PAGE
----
I enjoyed the majority of the stories in this book. Some of them were better than others, and some of them I recognized from other, previous publications, like "Tough Times All Over," and "Some Desperado."
Some of the stories were better than others, which is always the case with anthologies. I'd been excited to read the first story, about Salem Rews and Sand dan Glokta several years before The Blade Itself was set. It turned out to be more of a snapshot than much of a story, though. It was clear that it was about to lead into the events that turned Glokta into the man he would become, but it wasn't about that. It was just a look at what kind of person Glokta was before. Interesting, but I wanted more.
I enjoyed the introduction of Whirrun of Bligh, before anyone knew much about him. He's a fun character, and the end of that story was one of those really perfect endings.
The story of Nicomo Cosca through rose colored glasses was amusing at first, but ultimately it didn't work for me. He was one of my favorite characters to read, throughout the series, one of the more complicated, interesting characters. Reading such a delusional, deceptive view of him was funny, at first, but then it quickly just became tiresome and I found myself bored.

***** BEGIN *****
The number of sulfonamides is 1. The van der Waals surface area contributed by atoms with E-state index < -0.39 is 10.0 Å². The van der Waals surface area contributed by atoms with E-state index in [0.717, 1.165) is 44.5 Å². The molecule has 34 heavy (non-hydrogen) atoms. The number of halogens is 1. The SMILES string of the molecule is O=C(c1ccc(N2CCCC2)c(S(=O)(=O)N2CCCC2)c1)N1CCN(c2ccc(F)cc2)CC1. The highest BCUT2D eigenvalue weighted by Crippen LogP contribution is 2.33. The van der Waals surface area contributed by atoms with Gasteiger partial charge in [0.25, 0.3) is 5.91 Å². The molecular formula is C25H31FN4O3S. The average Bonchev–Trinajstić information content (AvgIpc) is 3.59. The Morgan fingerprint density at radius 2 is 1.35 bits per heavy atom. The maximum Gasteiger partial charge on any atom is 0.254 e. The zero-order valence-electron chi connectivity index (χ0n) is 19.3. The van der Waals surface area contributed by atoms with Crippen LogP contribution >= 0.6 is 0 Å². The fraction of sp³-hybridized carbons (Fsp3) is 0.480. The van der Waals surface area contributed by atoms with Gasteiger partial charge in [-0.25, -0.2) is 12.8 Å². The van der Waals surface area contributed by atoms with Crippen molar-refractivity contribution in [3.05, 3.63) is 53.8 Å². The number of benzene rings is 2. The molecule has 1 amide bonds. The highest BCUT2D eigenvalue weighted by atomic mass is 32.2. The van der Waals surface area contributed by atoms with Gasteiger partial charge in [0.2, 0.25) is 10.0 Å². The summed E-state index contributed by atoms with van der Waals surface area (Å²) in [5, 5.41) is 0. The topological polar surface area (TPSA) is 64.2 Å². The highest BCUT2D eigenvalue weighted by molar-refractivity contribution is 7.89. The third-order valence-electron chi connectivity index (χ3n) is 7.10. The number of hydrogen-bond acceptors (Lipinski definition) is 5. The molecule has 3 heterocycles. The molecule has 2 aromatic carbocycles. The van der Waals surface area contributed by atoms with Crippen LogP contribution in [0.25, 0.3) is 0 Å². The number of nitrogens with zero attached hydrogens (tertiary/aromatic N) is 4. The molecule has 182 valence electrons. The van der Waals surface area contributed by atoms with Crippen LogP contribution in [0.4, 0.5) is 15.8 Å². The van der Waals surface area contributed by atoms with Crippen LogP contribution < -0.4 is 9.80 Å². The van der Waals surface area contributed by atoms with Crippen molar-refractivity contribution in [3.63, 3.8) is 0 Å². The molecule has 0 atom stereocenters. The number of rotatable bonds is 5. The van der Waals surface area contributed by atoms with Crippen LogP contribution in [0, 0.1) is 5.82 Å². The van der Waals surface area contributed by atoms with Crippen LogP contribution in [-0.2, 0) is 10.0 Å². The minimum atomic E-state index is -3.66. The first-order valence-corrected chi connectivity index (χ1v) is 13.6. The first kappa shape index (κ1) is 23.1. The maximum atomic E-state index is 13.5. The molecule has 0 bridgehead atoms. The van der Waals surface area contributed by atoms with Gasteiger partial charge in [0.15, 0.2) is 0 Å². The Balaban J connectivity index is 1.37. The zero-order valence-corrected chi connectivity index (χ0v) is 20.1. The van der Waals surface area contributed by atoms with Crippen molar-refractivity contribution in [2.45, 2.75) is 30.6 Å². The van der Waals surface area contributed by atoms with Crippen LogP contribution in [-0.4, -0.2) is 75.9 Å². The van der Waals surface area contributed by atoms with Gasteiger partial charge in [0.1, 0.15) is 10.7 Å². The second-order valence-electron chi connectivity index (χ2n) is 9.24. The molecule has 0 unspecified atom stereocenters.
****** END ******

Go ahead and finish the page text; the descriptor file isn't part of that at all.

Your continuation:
My favorite stories were the ones about Shev and Javre. I felt he put most of his character development effort in there. There was humor and there was introspection, and everything about them was really enjoyable. Their friendship was the best thing about the book. My one complaint is the placement in the timeline of "Tough Times All Over," which didn't make a lot of sense to me. I felt that the events in "Three's a Crowd" would've worked much better if they'd come after "Tough Times All Over," chronologically. It almost looks like a mistake, although where Abercrombie is concerned I assume that what he does is usually intentional, so maybe he meant to show the lack of character development as a comment on their personal flaws. I'm not sure how I feel about it.
I would absolutely recommend this book to any fan of the First Law setting. I would not suggest it as an introduction to his work, though. Read some of the First Law books first, and then come to this if you enjoy that.